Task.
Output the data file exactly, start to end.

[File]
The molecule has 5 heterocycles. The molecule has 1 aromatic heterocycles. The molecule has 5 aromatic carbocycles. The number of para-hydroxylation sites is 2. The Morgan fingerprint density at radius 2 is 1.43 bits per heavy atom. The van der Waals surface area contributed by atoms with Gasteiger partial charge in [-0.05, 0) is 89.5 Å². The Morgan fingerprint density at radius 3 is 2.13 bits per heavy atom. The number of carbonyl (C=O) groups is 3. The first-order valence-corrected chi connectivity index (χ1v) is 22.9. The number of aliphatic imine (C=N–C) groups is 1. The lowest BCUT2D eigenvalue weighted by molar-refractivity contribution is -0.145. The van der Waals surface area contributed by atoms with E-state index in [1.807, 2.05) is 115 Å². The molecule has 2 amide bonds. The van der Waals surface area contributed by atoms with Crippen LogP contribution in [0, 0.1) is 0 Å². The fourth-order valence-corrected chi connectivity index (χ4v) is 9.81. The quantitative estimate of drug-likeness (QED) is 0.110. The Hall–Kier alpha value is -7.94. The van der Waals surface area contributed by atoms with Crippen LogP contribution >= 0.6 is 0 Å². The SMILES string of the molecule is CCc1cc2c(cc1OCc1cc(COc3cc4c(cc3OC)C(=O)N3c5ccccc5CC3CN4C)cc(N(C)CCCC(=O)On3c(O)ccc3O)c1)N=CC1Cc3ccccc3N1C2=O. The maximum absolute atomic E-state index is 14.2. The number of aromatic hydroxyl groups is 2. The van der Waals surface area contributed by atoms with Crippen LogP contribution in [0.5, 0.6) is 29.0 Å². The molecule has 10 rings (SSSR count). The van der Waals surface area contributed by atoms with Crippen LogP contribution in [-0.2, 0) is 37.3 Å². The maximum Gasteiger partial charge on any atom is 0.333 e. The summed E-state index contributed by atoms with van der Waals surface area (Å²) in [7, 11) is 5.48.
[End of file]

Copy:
The molecule has 5 heterocycles. The molecule has 1 aromatic heterocycles. The molecule has 5 aromatic carbocycles. The number of para-hydroxylation sites is 2. The Morgan fingerprint density at radius 2 is 1.43 bits per heavy atom. The van der Waals surface area contributed by atoms with Gasteiger partial charge in [-0.05, 0) is 89.5 Å². The Morgan fingerprint density at radius 3 is 2.13 bits per heavy atom. The number of carbonyl (C=O) groups is 3. The first-order valence-corrected chi connectivity index (χ1v) is 22.9. The number of aliphatic imine (C=N–C) groups is 1. The lowest BCUT2D eigenvalue weighted by molar-refractivity contribution is -0.145. The van der Waals surface area contributed by atoms with E-state index in [1.807, 2.05) is 115 Å². The molecule has 2 amide bonds. The van der Waals surface area contributed by atoms with Crippen LogP contribution in [0, 0.1) is 0 Å². The fourth-order valence-corrected chi connectivity index (χ4v) is 9.81. The quantitative estimate of drug-likeness (QED) is 0.110. The Hall–Kier alpha value is -7.94. The van der Waals surface area contributed by atoms with Crippen LogP contribution >= 0.6 is 0 Å². The SMILES string of the molecule is CCc1cc2c(cc1OCc1cc(COc3cc4c(cc3OC)C(=O)N3c5ccccc5CC3CN4C)cc(N(C)CCCC(=O)On3c(O)ccc3O)c1)N=CC1Cc3ccccc3N1C2=O. The maximum absolute atomic E-state index is 14.2. The number of aromatic hydroxyl groups is 2. The van der Waals surface area contributed by atoms with Crippen LogP contribution in [0.5, 0.6) is 29.0 Å². The molecule has 10 rings (SSSR count). The van der Waals surface area contributed by atoms with Crippen LogP contribution in [-0.2, 0) is 37.3 Å². The maximum Gasteiger partial charge on any atom is 0.333 e. The summed E-state index contributed by atoms with van der Waals surface area (Å²) in [7, 11) is 5.48.